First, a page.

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Putin sets up web site for Russian Youth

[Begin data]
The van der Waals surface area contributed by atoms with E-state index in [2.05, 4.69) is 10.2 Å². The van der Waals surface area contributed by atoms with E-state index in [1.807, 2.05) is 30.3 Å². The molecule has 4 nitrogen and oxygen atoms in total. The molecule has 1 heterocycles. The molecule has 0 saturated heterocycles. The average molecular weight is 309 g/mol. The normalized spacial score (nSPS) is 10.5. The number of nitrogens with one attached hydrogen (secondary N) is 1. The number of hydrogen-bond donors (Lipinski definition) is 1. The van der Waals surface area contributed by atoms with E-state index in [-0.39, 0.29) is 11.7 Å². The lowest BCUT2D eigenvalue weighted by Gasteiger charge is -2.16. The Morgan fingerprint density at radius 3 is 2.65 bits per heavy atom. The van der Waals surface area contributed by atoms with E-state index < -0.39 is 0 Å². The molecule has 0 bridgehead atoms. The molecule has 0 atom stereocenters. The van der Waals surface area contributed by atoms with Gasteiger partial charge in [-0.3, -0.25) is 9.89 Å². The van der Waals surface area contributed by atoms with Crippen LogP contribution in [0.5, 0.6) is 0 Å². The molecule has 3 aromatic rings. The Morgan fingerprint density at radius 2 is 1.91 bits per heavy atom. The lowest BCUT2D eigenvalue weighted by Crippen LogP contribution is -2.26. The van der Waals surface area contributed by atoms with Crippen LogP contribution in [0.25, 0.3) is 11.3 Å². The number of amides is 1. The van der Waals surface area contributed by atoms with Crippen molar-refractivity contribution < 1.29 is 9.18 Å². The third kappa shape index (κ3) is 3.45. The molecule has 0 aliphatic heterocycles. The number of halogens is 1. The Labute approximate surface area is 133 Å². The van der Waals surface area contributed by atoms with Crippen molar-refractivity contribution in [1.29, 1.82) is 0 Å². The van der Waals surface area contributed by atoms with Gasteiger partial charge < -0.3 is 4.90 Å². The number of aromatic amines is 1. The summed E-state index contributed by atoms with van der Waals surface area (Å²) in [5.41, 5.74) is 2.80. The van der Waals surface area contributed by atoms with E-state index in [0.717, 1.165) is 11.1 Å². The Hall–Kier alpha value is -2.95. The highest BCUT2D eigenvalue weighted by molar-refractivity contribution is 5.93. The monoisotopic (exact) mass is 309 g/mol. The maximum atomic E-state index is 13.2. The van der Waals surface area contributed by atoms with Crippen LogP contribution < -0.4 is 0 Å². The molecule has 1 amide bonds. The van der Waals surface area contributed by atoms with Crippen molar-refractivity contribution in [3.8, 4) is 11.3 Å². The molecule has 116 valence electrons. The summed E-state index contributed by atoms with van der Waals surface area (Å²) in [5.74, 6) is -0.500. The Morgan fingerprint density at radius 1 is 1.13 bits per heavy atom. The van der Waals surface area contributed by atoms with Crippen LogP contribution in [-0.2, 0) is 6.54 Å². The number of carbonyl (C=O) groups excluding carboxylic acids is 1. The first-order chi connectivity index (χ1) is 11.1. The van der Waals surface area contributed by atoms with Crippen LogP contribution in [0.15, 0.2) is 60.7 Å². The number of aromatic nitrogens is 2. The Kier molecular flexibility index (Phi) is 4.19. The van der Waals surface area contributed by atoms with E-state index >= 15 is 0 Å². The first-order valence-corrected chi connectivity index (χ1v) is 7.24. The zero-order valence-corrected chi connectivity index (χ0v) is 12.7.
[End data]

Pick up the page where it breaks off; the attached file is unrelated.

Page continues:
Russian President Vladimir Putin, already hugely popular, has launched a charm offensive on the younger generation with his own Web site for schoolchildren. Three virtual kids, whose names have echoes of Russian fairy tale heroes, take visitors of the site www.uznai-prezidenta.ru on a Kremlin tour, give them a lesson in democracy and basic facts about the state, and lead them to a photo gallery of Putin, his family and pets. A former KGB spy, Putin has usually distanced himself from shows of admiration, such as a pop song praising his virtues, a school book about his childhood published in his home city of St Petersburg and a cafe named after him. But late last year, Putin, 51, whose portraits hang in Russian offices and school rooms, said he did not mind his image being used as a state symbol. Putin, Russia's most popular politician with around 70 percent support ensuring him an easy re-election in March, is not planning to stage an election campaign, his aides have said. He said in televised remarks on Monday the Web site was not meant to publicise him personally. "Frankly speaking, I do not think that anything connected with my personality dominates the site," Putin said. "After all, it is the information about our state, the rights and duties of its citizens that are paramount." Texts for the site have been provided by a popular children's author Grigory Oster, renowned for his mischievous book for children called "Bad Advice". Itar-Tass news agency quoted the site's creators as saying they did their best to avoid controversial interpretations of history in an interactive game, which allows children to offer their own follow-up to historical events. Putin's site was launched at a time when Russian education authorities are reviewing school history textbooks. Some authors complain that even the slightest criticism of Putin's rule is being erased.
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